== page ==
To paraphrase Carrie (Sarah Jessica Parker) in “Sex and the City,” when it comes to single people of a certain age, “Everyone knows a million great single women; no one knows any great single guys!”
I’m not sure how the math on that works, but there is some truth to it. I’ve known that first-hand for a long time.
All changed for me last October. That’s when, at age 49, after eight years of being a single working mom to four kids 24/7, well, that’s when I married the love of my life. A brilliant scientist and cancer researcher with a great sense of humor, a big heart and a big smile.
So, naturally, I get asked all the time: How did that happen? Translation: “How did you get that guy?”
The answer, of course, is God’s grace. But it’s also true that I learned a lot about dating and relationships in those single years. So for any “woman of a certain age” hoping to find love this Valentine’s Day or beyond, I offer some undoubtedly countercultural suggestions.
Eight, to be exact.
You are probably already trying online dating, taking interesting classes and asking friends to set you up. Great. What about when you finally meet a terrific fellow? (And they are out there!)
1. Respect him as a man. Men and women are different. He’s not going to be your best girlfriend, and you don’t want him to be, anyway. He’s not a mind reader, and won’t always understand your emotions. That’s OK. He has a lot of great traits you don’t. Enjoy.
2. Don’t make your template for relationships anything that you take from drippy, if sometimes entertaining, chick flicks. I call them “romantic pornography.” These films air-brush love into something it just isn’t, and would be pretty shallow if it were.
3. Drop the “I’m happy as is and I don’t need a man to make me whole” nonsense. The reason you are dating is because you don’t feel complete on your own. That makes you human, not needy. Almost every man I dated in those single years told me how refreshing it was to know a strong woman who clearly wanted a man in her life.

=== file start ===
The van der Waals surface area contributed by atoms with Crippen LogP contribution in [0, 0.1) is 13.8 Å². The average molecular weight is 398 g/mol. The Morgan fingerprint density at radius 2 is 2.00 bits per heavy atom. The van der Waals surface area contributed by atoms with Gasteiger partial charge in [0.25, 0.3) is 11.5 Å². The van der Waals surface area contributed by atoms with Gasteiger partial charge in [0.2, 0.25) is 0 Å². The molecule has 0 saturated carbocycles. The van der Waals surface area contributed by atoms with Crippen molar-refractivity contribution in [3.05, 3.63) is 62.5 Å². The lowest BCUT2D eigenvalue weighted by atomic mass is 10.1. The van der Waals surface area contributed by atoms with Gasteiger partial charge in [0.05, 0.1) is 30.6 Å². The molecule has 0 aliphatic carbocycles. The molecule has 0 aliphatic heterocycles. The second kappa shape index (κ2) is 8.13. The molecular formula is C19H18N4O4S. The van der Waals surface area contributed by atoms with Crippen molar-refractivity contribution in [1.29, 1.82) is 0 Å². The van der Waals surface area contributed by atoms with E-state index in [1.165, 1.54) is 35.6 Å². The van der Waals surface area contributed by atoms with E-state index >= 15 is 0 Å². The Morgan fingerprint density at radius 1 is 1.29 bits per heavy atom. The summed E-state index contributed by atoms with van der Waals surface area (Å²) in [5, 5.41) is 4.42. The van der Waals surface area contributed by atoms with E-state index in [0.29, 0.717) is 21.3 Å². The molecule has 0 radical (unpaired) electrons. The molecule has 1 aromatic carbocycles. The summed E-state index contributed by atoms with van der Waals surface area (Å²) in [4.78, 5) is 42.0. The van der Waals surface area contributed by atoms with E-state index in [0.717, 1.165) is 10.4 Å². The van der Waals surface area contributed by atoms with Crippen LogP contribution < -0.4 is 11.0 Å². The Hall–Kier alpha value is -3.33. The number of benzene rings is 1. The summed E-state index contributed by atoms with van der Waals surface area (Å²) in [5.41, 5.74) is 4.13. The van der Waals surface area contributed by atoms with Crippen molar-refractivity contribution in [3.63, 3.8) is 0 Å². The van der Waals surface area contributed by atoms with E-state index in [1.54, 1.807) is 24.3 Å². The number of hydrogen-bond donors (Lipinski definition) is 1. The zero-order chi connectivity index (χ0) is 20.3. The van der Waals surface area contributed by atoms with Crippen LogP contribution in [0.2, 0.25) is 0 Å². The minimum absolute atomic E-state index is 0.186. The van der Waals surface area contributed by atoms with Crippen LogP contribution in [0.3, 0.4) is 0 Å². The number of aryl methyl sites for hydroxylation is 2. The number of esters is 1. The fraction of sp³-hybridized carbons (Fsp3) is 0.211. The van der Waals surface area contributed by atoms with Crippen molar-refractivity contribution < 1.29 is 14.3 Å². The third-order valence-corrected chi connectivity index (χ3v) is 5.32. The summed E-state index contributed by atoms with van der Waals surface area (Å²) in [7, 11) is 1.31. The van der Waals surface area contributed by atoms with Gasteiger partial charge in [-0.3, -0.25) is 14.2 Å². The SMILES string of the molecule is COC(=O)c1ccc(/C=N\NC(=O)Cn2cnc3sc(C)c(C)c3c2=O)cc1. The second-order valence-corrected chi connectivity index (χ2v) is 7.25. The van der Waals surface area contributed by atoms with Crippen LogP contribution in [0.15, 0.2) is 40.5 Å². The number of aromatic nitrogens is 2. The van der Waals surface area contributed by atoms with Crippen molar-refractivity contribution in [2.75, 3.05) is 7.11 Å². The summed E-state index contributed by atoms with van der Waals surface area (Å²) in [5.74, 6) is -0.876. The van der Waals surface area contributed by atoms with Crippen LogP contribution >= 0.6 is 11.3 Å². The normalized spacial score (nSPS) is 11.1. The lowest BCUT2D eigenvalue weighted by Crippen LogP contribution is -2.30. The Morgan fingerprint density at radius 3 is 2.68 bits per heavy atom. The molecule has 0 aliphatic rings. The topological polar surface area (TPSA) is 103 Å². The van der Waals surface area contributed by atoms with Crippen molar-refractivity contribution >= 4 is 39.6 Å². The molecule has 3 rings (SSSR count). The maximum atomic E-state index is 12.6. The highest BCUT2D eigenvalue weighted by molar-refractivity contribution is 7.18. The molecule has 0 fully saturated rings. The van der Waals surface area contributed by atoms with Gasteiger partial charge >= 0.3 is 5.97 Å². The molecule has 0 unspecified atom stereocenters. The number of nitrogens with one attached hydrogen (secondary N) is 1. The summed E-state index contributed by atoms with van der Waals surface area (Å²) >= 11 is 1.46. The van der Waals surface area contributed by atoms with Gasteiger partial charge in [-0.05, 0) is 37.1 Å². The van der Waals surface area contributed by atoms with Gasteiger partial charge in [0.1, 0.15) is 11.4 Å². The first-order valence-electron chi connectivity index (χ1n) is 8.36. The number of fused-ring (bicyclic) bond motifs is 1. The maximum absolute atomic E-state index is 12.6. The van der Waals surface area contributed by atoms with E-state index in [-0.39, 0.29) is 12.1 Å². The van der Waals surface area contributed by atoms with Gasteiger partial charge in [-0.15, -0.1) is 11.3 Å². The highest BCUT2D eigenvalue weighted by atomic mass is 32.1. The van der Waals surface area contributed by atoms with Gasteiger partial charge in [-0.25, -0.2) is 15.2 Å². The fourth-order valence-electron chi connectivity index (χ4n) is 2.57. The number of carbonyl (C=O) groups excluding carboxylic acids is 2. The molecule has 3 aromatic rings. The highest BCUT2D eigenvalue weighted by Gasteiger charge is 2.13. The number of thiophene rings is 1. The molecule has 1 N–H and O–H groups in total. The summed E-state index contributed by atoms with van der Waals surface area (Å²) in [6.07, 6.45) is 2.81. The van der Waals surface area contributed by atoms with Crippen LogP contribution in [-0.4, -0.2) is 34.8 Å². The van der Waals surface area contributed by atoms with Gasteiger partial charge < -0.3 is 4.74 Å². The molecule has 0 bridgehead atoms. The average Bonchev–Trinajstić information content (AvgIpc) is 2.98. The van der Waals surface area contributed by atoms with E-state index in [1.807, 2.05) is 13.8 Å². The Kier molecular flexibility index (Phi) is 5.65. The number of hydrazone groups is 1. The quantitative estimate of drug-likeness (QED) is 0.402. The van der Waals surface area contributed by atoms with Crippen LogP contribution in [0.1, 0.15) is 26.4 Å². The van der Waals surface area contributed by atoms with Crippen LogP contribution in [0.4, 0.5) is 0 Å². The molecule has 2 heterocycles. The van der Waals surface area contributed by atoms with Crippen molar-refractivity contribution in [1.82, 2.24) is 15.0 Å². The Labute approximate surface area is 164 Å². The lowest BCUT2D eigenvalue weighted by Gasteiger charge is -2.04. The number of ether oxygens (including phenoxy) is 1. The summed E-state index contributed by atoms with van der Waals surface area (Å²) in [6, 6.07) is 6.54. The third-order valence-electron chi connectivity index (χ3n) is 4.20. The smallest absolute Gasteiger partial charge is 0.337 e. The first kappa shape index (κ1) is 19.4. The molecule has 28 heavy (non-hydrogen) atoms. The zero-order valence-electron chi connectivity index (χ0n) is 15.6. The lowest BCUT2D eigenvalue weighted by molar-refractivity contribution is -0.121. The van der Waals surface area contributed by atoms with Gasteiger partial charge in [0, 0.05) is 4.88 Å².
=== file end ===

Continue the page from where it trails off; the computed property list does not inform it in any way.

4. If you desire to be married, and most women do, be open about it. If you can’t be transparent with your fellow on something so important, that’s a red flag. And red flags do not change their colors.
5. Do not pursue him. My mother said, “Girls don’t call boys” – meaning, “The worthy ones call you.” Need proof? Ask 10 married couples at a cocktail party how they met. Nine will have stories — often exaggerated, sure — of him sleeping on her doorstep until she gave in and said “yes” to his proposal. But if she says she had to sleep on his doorstep to get him to marry her? Ouch. “Awkward,” as my kids would say. If he’s not pursuing you, he’s just not that into you, as one well-known book puts it. Move on.
6. One way to not waste your time is not to sleep with a fellow until you marry him. OK, OK. Though that was my practice — seriously — I’m likely not going to convince many of you reading this to follow the same course. In any event, remember that sexual intimacy changes everything. It gives you a pair of rose-colored glasses that you are supposed to put on after marriage, not before. Abstaining allowed me, among other things, to make really good decisions about relationships for my four kids and me.
7. And there’s a big one. If he’s not willing to see you and your kids as a package deal, to believe that there’s “privilege in the (albeit complicated) package” — well, bye-bye.
8. This may be the most important one of all: A man is not a project, and he’s not to be remade into your image. We can encourage, sure. We ought to be honest about what we hope for from him. (We should encourage him to talk about what he needs from us — guys are typically not good at that.) And, yes, every loving wife knows when to give some direction by nudging her husband under the table. But the biggest growth in your relationship, your greatest happiness, may actually come when you simply learn to accept and love and respect and enjoy him as he is right now.
Happy Valentine’s Day.
Betsy Hart’s latest book, “From The Hart: A Collection of Favorite Columns on Love, Loss, Marriage (and Other Extreme Sports),” has just been newly revised. Email [email protected]